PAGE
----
Assess the town of Riverton using a variety of social work techniques such as the community sociogram, Biopsychosocial Perspectives, and considering your values.
An assessment is a multidimensional examination of the client system. Different problems and different theoretical perspectives call for different assessment strategies. However, it is safe to say that during the assessment phase a generalist social worker should:
Assess the strengths that a system possesses as well as the problems.
It is the strengths that are ultimately called into play to remove barriers to achieving the goal.
Assess the environmental context.
The formal and informal resources of the family, the community, and the state. Leave room for modification. Situations change, and things happen. Assessments should be equally fluid.
Strive for transparency.
Both the client system and the worker should be “on the same page” when it comes to the purpose of the social work encounter, the system goals, and the means of attainment.
Develop a plan for changing that which requires changing.
In the form of specific short-and long-term goals—or, in the case of work with involuntary clients, achieving the foreordained goal.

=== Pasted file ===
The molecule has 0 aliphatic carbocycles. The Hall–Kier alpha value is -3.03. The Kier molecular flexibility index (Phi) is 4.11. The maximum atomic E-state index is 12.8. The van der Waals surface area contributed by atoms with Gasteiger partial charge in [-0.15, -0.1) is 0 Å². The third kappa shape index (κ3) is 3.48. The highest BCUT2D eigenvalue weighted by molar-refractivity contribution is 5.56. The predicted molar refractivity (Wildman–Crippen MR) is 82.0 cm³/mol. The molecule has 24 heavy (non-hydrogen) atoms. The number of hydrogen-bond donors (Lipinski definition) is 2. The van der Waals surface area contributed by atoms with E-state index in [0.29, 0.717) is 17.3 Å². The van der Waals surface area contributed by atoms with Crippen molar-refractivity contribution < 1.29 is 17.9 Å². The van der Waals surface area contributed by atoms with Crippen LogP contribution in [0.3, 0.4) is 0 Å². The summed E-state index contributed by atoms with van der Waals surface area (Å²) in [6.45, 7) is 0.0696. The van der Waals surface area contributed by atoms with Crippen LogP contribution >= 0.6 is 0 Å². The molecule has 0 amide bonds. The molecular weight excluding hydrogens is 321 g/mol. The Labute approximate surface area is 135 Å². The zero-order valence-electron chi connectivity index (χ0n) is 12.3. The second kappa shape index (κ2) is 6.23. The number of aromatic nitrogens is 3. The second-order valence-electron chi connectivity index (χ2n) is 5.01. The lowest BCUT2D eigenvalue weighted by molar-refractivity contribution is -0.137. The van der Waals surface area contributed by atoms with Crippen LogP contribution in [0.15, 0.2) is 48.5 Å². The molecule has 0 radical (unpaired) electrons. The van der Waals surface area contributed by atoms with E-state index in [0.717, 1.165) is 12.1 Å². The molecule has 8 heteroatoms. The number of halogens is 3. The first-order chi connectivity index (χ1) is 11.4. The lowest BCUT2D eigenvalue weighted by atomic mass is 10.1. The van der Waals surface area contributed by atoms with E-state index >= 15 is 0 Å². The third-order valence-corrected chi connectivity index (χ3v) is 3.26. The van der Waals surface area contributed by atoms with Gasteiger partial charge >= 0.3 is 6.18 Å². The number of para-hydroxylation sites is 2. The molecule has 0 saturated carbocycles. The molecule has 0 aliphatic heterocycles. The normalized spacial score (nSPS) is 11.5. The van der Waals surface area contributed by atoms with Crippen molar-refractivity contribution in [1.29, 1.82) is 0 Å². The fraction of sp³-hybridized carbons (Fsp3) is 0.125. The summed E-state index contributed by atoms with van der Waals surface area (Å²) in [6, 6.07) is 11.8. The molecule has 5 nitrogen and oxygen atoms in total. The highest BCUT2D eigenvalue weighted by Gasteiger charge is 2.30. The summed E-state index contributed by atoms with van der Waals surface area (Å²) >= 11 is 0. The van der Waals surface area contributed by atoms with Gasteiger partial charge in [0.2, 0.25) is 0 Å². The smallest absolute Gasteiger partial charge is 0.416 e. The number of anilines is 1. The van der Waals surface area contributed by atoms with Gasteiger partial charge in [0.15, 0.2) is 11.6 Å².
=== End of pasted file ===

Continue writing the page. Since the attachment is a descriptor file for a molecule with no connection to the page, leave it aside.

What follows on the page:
My Assess Tasks
Look at the graphic of causes and consequences of addiction. As a social worker, you need to understand the relationship between various micro-, mezzo-, and macrolevel conditions to the maintenance of drinking behavior, and its potential consequences. Which factors in this model are most salient for the Riverton case?
Visit the BioPsychoSocial Perspectives tool. It will open to reveal a series of questions intended to both provide you with the knowledge required to work this case, but also to drive home an important point, namely that the problems we deal with are both multisystem and multidimensional. If they were simple, we would not need social workers! Answer the questions, and then write down in your notes the ways in which they specifically inform the Riverton case.
Take the Values Inventory. To be an effective social worker, you will need to be able to follow our core principal values and our Code of Ethics. This inventory will help you get at issues that are often difficult for social workers.
Mapping The Case
Review and take notes on the ecological model of drinking behavior